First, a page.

J.W. Cooley et J.W. Tukey
Fast Multiplication by FFT1 Back
to school
If you were asked to multiply 32*14 in your head, how would you go
about it? Most likely, while painfully rembering those every long rules
taught in primary school, use 32=3*10+2, 14=10+4, then multiply
each part with each part, remembering any caries over etc. Phew, it
seems to be the easiest way... But is it really? This sounds like a
weird question, no?


(3) 
since this evaluation (which is none the other than the calculation of a Fourier's serie) can be done in complexity if is a power of and with a bit of cleverness. This is Fast Fourier Transform or FFT.
By keeping the previous notation, let's
evaluate the polynomials and with the hypothesis that . Then
and . So we get

(6) 
Now, we remember that since is a th root of unity, then for

(7) 
From this, evaluating to the th root of unity come down to evaluating both and at the points and put the result back in with the help of equation 6. If is the number of elementary opreations (addition, multiplication) needed to evaluate in then in accordance to the previous principle and of 6, we get

(8) 
where the term comes from the last additions and multiplications needed to obtain from and in 6.
Since is a th root of unity, we can reapply the same process for each polynomial and . It follows that, since is a power of , the process (and hence 6) is iterated an other times. We finnaly get a number of operations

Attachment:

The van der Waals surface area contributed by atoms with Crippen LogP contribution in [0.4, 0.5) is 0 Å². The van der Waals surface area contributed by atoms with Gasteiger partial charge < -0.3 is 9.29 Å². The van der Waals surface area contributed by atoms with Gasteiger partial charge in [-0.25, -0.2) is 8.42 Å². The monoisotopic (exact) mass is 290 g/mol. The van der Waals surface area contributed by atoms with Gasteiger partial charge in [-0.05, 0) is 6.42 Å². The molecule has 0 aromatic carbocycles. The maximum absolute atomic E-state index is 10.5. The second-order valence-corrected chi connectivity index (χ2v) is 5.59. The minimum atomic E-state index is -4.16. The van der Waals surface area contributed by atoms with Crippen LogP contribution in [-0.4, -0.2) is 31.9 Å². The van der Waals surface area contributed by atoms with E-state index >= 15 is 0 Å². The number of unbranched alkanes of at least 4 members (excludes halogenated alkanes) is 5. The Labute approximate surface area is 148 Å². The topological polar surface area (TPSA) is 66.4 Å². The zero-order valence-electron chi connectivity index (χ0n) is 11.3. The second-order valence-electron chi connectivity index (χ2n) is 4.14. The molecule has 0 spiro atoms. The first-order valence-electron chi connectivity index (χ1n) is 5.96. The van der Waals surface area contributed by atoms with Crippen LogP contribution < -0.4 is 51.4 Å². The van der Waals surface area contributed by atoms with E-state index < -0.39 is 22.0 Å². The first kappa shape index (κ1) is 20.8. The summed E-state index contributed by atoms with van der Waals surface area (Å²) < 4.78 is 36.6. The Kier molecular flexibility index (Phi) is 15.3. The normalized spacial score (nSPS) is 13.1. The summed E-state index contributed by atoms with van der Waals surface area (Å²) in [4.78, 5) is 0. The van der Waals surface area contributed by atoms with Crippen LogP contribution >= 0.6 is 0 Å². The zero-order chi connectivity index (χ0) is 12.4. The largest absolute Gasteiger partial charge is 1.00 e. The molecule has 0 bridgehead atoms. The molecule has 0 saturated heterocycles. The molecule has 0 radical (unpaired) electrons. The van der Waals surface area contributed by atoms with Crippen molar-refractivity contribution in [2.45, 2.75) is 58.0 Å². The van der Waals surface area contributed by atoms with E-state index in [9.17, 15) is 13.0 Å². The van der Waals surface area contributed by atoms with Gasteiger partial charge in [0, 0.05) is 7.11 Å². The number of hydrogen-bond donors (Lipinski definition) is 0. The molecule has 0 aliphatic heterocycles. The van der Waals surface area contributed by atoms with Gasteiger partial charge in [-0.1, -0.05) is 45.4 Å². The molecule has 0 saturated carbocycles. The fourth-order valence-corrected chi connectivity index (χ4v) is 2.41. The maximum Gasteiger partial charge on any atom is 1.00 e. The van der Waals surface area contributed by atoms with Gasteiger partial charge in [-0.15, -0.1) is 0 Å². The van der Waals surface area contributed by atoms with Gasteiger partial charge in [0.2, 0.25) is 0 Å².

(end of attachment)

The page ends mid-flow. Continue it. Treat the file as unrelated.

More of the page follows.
(9) 
where the complexity is of FFT. Similarly for the inverse FFT , which uses instead of .
We have now worked out our and for . We create the products whcih comes back to elementary multiplication since has obviously modulo less than using 1, similarly for . Since we are looking to find , we need to interpolate from the values . In other words we are looking to solve the system

(10) 
where

(11) 
which is equivalent to

(12) 
where has the great idea of being simply

(13) 
Calculating is no other than the conjugate of Fourier Transform's of , in other words it's inverse Fourier Transform, so we saw that it is in like FFT. We then get where we can find . This last operation is roughly of complexity since the are already close to the decimals of , plus or minus the carry overs (as soon as ). All the carry overs are simultaneously calculated, then carried through, then we recalculate any new carry over created, etc.... (an operation called vectorizing).
The combination of all those algorithm and a few small refining done by programmers allow us to reach roughly the theoretical optimal barrier of Schönhage and Strassen for the FFT in .
[1] J. W. Cooley, J. W. Tukey, “An algorithm for the machine calculation of complex Fourier series”, Math. Comp. 1965, vol 19, pp. 297301.
[2] A. Schönhage, V. Strassen, “Schennelle Multiplikation grosser Zahlen”, Computing, 1971, vol. 7, pp. 281292.